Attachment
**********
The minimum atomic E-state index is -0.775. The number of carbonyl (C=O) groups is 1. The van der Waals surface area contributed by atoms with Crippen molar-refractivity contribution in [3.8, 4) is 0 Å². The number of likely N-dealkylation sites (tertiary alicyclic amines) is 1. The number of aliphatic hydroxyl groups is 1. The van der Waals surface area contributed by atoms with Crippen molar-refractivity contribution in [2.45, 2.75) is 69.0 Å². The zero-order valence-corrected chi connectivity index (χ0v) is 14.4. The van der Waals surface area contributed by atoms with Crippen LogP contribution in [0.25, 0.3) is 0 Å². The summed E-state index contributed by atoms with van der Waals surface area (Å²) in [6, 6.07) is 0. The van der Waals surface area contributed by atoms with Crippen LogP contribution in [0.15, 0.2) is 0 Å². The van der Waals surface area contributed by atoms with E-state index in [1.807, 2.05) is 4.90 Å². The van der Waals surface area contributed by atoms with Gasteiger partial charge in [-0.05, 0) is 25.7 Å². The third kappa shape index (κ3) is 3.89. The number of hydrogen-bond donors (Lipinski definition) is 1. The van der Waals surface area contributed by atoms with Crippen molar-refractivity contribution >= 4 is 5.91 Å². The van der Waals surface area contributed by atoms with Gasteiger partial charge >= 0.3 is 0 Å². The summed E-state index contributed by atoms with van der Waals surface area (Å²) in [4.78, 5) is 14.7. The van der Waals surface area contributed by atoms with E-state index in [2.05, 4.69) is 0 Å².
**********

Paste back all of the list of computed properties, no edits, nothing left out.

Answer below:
The minimum atomic E-state index is -0.775. The number of carbonyl (C=O) groups is 1. The van der Waals surface area contributed by atoms with Crippen molar-refractivity contribution in [3.8, 4) is 0 Å². The number of likely N-dealkylation sites (tertiary alicyclic amines) is 1. The number of aliphatic hydroxyl groups is 1. The van der Waals surface area contributed by atoms with Crippen molar-refractivity contribution in [2.45, 2.75) is 69.0 Å². The zero-order valence-corrected chi connectivity index (χ0v) is 14.4. The van der Waals surface area contributed by atoms with Crippen LogP contribution in [0.25, 0.3) is 0 Å². The summed E-state index contributed by atoms with van der Waals surface area (Å²) in [6, 6.07) is 0. The van der Waals surface area contributed by atoms with Crippen LogP contribution in [0.15, 0.2) is 0 Å². The van der Waals surface area contributed by atoms with E-state index in [1.807, 2.05) is 4.90 Å². The van der Waals surface area contributed by atoms with Gasteiger partial charge in [-0.05, 0) is 25.7 Å². The third kappa shape index (κ3) is 3.89. The number of hydrogen-bond donors (Lipinski definition) is 1. The van der Waals surface area contributed by atoms with Crippen molar-refractivity contribution >= 4 is 5.91 Å². The van der Waals surface area contributed by atoms with Gasteiger partial charge >= 0.3 is 0 Å². The summed E-state index contributed by atoms with van der Waals surface area (Å²) in [4.78, 5) is 14.7. The van der Waals surface area contributed by atoms with E-state index in [2.05, 4.69) is 0 Å².